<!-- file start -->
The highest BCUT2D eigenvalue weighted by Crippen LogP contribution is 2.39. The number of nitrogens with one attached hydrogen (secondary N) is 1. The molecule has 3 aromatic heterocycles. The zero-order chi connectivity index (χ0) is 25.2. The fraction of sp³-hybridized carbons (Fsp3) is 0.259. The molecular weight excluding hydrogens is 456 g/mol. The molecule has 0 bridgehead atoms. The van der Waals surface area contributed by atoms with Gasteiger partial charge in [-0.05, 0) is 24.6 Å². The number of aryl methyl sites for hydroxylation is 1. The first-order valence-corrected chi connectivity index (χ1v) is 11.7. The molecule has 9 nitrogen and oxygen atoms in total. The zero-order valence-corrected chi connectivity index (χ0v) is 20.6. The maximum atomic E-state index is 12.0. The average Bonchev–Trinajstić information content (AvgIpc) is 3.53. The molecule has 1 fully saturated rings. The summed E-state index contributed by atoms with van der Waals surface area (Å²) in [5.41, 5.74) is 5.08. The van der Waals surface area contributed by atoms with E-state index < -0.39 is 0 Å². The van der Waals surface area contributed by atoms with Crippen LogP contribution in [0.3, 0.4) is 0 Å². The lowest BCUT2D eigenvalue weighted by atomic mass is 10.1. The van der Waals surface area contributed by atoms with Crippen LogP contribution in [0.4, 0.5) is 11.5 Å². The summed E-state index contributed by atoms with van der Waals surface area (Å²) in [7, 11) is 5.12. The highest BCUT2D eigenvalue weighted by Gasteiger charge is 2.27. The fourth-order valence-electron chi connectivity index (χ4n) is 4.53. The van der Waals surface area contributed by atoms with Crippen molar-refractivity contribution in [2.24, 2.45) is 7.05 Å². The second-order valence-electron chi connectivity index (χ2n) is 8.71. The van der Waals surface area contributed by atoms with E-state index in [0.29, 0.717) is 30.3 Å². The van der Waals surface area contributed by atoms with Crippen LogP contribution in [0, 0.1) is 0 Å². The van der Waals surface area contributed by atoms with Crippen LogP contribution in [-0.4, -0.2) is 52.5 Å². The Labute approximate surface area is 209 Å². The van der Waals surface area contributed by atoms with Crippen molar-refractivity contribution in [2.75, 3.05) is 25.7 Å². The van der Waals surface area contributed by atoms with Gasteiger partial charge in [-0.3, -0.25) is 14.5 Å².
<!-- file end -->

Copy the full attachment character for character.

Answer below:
The highest BCUT2D eigenvalue weighted by Crippen LogP contribution is 2.39. The number of nitrogens with one attached hydrogen (secondary N) is 1. The molecule has 3 aromatic heterocycles. The zero-order chi connectivity index (χ0) is 25.2. The fraction of sp³-hybridized carbons (Fsp3) is 0.259. The molecular weight excluding hydrogens is 456 g/mol. The molecule has 0 bridgehead atoms. The van der Waals surface area contributed by atoms with Gasteiger partial charge in [-0.05, 0) is 24.6 Å². The number of aryl methyl sites for hydroxylation is 1. The first-order valence-corrected chi connectivity index (χ1v) is 11.7. The molecule has 9 nitrogen and oxygen atoms in total. The zero-order valence-corrected chi connectivity index (χ0v) is 20.6. The maximum atomic E-state index is 12.0. The average Bonchev–Trinajstić information content (AvgIpc) is 3.53. The molecule has 1 fully saturated rings. The summed E-state index contributed by atoms with van der Waals surface area (Å²) in [5.41, 5.74) is 5.08. The van der Waals surface area contributed by atoms with E-state index < -0.39 is 0 Å². The van der Waals surface area contributed by atoms with Crippen LogP contribution in [0.3, 0.4) is 0 Å². The lowest BCUT2D eigenvalue weighted by atomic mass is 10.1. The van der Waals surface area contributed by atoms with Crippen LogP contribution in [0.4, 0.5) is 11.5 Å². The summed E-state index contributed by atoms with van der Waals surface area (Å²) in [7, 11) is 5.12. The highest BCUT2D eigenvalue weighted by Gasteiger charge is 2.27. The fourth-order valence-electron chi connectivity index (χ4n) is 4.53. The van der Waals surface area contributed by atoms with Crippen molar-refractivity contribution in [2.24, 2.45) is 7.05 Å². The second-order valence-electron chi connectivity index (χ2n) is 8.71. The van der Waals surface area contributed by atoms with E-state index in [0.29, 0.717) is 30.3 Å². The van der Waals surface area contributed by atoms with Crippen LogP contribution in [0, 0.1) is 0 Å². The van der Waals surface area contributed by atoms with Crippen LogP contribution in [-0.4, -0.2) is 52.5 Å². The Labute approximate surface area is 209 Å². The van der Waals surface area contributed by atoms with Crippen molar-refractivity contribution in [2.75, 3.05) is 25.7 Å². The van der Waals surface area contributed by atoms with Gasteiger partial charge in [-0.3, -0.25) is 14.5 Å².